Plaintiff, the minority shareholder of a privately owned corporation, sued the majority shareholder and the corporation alleging violations of federal and state law claims in connection with a Buy-Sell Agreement (the Agreement) through which he obtained the right to sell his stock to the corporation at a fair market value price and his sale of such stock.

Defendants moved to dismiss plaintiff’s cause of action under section 12(2) of the Securities Act of 1933, alleging that the majority shareholder concealed material information about the value of the corporation in the Agreement. After ruling that Section 12(2) imposes liability based upon misstatements contained in a prospectus, the Court dismissed the claim, ruling that the Agreement was not a “prospectus” under Section 12(2) because it did not “solicit the public to acquire securities.”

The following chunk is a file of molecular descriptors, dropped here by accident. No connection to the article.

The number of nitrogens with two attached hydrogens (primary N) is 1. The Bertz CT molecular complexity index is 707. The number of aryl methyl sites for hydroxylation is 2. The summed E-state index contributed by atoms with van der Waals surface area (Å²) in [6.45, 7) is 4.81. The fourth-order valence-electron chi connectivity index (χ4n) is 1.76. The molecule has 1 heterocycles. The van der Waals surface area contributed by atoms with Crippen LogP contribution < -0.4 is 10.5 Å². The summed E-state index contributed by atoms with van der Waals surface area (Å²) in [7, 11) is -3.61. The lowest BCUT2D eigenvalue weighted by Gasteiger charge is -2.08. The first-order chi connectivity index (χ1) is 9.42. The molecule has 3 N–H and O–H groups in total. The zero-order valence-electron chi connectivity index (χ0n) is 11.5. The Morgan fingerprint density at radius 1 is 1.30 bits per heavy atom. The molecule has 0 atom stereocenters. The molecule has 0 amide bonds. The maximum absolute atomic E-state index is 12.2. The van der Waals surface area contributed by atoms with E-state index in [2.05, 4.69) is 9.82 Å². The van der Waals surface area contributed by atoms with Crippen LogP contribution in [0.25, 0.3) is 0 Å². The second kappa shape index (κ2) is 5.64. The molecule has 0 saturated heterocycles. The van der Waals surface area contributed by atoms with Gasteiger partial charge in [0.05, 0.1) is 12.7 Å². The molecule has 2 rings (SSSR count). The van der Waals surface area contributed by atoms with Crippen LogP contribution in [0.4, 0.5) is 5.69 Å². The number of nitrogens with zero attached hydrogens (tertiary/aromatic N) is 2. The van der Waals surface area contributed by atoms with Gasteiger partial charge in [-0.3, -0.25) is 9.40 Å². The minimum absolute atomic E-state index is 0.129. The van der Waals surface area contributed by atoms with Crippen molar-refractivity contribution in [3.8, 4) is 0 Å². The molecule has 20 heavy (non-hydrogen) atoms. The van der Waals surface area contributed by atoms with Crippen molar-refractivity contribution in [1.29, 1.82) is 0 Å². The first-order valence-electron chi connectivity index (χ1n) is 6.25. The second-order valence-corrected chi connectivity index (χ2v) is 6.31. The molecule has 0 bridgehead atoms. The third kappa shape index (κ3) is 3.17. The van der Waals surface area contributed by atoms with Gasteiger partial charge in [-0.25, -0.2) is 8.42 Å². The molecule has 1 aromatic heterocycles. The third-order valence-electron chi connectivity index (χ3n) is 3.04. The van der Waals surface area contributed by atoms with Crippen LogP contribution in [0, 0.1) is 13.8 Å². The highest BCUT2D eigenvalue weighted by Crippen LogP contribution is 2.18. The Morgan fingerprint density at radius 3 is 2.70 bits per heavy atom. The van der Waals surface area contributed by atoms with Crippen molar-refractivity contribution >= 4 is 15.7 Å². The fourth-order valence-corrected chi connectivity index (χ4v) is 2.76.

The Court also dismissed the plaintiff’s claim under section 10(b) of the Securities Exchange Act of 1934, which was based upon, among other things, plaintiff’s allegation that the majority shareholder had no intention of honoring certain terms of the Agreement when he entered into it and that the defendants “dissuaded” him from reviewing corporate records and from engaging an independent appraiser. The Court ruled that plaintiff failed to allege with particularity facts satisfying the scienter element of his claim and which met the requirements of the Private Securities Litigation Reform Act . Further, the Court found that the complaint failed to sufficiently allege the specific information that defendants had allegedly concealed and why such information was material. (Willer v. Civil Contractors & Engineers Inc., 2007 WL 3232493 (N.D.Ill. Oct. 30, 2007))